The late Colonial period was one of stagnation for much of Pasquotank County. As the 1700s progressed, the population center of the Colony shifted, first to Edenton and then to the Neuse and Cape Fear River regions. But Pasquotank gained renewed relevance in the 1790s with the founding of Elizabeth City at the narrows of the Pasquotank River. Likely named after either a local tavern keeper or a county in Virginia, Elizabeth City soon became a prosperous port. It was located a few miles from the Great Dismal Swamp Canal, which was completed in 1805 and greatly facilitated water transportation between North Carolina and Virginia.
Elizabeth City finally surpassed Edenton by 1880 to become the largest town in the Albemarle region. Elizabeth City also had one of the largest free African American populations in the state. According to John Hope Franklin, Pasquotank County had more than 900 free African Americans in 1830, many of whom came across the Virginia border and lived in Elizabeth City.
The Civil War devastated Elizabeth City. Parts of the city were burned in 1862 and rebuilt over the next few decades. This rebuilding included the present-day Neoclassical courthouse, constructed on East Main Street in 1881 and 1882. The end of slavery enabled Pasquotank County to find new sources of economic prosperity. Agriculture continued to be prominent, but there was a renewed focus on industry. By the 1880s, there was a wide variety of businesses such as a cotton mill, grist mills, and a soda bottling establishment. Some of these buildings, in addition to an iron works dating from the 1890s, survive.
Elizabeth City also embraced higher education. Elizabeth City State University was founded in 1891 as the State Colored Normal School at Elizabeth City. It solely trained African American teachers at first but later expanded its scope. The university is now the only school in North Carolina that offers a four-year degree in aviation science. Alumni include athletes such as American Basketball Association star Mike Gale and NFL standout Everett McIver, a Dallas Cowboy who was once famously stabbed with a pair of scissors by Hall of Famer Michael Irvin. A more recent graduate, Omari Salisbury, became nationally known in 2020 for his role as videographer for social justice movements, for which he received a profile in the Seattle Times.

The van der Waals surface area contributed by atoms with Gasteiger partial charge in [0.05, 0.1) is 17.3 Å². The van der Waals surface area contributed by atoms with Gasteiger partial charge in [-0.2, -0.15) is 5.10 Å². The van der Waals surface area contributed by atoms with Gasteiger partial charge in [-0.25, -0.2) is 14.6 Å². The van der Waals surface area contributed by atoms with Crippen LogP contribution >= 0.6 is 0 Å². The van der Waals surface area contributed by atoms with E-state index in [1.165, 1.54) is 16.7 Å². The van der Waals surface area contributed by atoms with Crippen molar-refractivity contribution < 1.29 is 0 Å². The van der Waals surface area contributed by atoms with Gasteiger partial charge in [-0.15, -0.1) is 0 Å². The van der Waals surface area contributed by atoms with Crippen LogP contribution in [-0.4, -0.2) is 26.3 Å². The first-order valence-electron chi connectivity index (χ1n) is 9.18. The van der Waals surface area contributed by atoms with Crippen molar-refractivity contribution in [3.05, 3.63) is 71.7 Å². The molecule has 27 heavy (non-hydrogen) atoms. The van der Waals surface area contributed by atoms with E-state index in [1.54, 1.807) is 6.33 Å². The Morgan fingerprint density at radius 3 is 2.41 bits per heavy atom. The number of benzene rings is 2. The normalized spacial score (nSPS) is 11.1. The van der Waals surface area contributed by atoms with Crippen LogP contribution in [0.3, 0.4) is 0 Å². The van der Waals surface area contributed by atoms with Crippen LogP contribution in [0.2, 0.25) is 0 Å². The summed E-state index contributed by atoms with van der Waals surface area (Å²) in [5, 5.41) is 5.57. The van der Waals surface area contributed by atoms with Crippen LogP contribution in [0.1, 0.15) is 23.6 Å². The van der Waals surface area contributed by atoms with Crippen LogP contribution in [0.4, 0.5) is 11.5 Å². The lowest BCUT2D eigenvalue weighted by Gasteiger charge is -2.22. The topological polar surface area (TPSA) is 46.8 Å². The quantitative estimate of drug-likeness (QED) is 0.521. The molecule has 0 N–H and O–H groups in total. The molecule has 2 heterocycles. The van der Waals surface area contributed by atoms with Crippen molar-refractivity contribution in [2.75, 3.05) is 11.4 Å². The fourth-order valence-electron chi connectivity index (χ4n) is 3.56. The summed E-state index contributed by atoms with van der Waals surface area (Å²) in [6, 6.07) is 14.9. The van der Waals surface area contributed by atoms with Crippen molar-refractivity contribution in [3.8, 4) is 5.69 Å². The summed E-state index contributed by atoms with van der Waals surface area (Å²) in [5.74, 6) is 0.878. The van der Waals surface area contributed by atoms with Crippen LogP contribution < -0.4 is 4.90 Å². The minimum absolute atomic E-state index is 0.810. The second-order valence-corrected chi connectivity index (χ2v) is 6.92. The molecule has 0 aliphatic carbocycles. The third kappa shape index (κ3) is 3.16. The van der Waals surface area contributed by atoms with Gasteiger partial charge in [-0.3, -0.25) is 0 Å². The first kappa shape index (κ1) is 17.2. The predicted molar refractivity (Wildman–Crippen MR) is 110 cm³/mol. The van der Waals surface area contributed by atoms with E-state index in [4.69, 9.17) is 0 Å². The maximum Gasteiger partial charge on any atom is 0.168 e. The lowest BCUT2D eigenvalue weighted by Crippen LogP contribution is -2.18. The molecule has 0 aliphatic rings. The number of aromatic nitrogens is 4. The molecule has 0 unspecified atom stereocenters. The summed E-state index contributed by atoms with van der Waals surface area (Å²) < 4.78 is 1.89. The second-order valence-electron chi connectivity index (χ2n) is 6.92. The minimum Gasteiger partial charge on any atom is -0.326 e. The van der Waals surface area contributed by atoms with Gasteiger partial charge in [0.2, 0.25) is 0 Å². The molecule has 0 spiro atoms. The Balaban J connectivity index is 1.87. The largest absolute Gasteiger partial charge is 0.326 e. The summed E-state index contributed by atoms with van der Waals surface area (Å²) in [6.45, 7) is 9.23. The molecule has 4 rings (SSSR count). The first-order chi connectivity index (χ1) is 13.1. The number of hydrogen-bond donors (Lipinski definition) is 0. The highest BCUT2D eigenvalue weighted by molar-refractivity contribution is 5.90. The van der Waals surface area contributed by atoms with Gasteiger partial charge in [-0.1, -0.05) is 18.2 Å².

The College of the Albemarle, which opened in 1960 and is now located 3 miles north of Elizabeth City State University, is the other major institution of higher education in Pasquotank County. It currently serves as the primary community college for the Albemarle region and boasts one of the state’s largest health care programs, according to EdNC.
Today, Elizabeth City remains the economic center of Pasquotank County. The other communities in the county are comparatively small. Weeksville is unincorporated and long ago lost its claim to fame: a lighter-than-air airship hangar once operated by the Navy and private companies. Nixonton also remains as an unincorporated community, having lost its town status long ago according to the North Carolina Gazetteer. Most of the county still subsists on agriculture. Large fields of corn and soybeans stretch along U.S. 17. Even though Pasquotank is the 89th largest county in the state by area, it is seventh in the state in corn production according to official statistics.
But even Elizabeth City may not be the main determinant of Pasquotank County’s trajectory over the next few decades. The Hampton Roads region of Virginia continues to encroach into North Carolina. Elizabeth City is only 47 miles from Norfolk and is already part of the same metropolitan area as defined by the Census. It remains to be seen whether Elizabeth City will continue its centuries-long tradition of centrality to the Albemarle region or if it will be another outpost for the growing urban sprawl of southeast Virginia.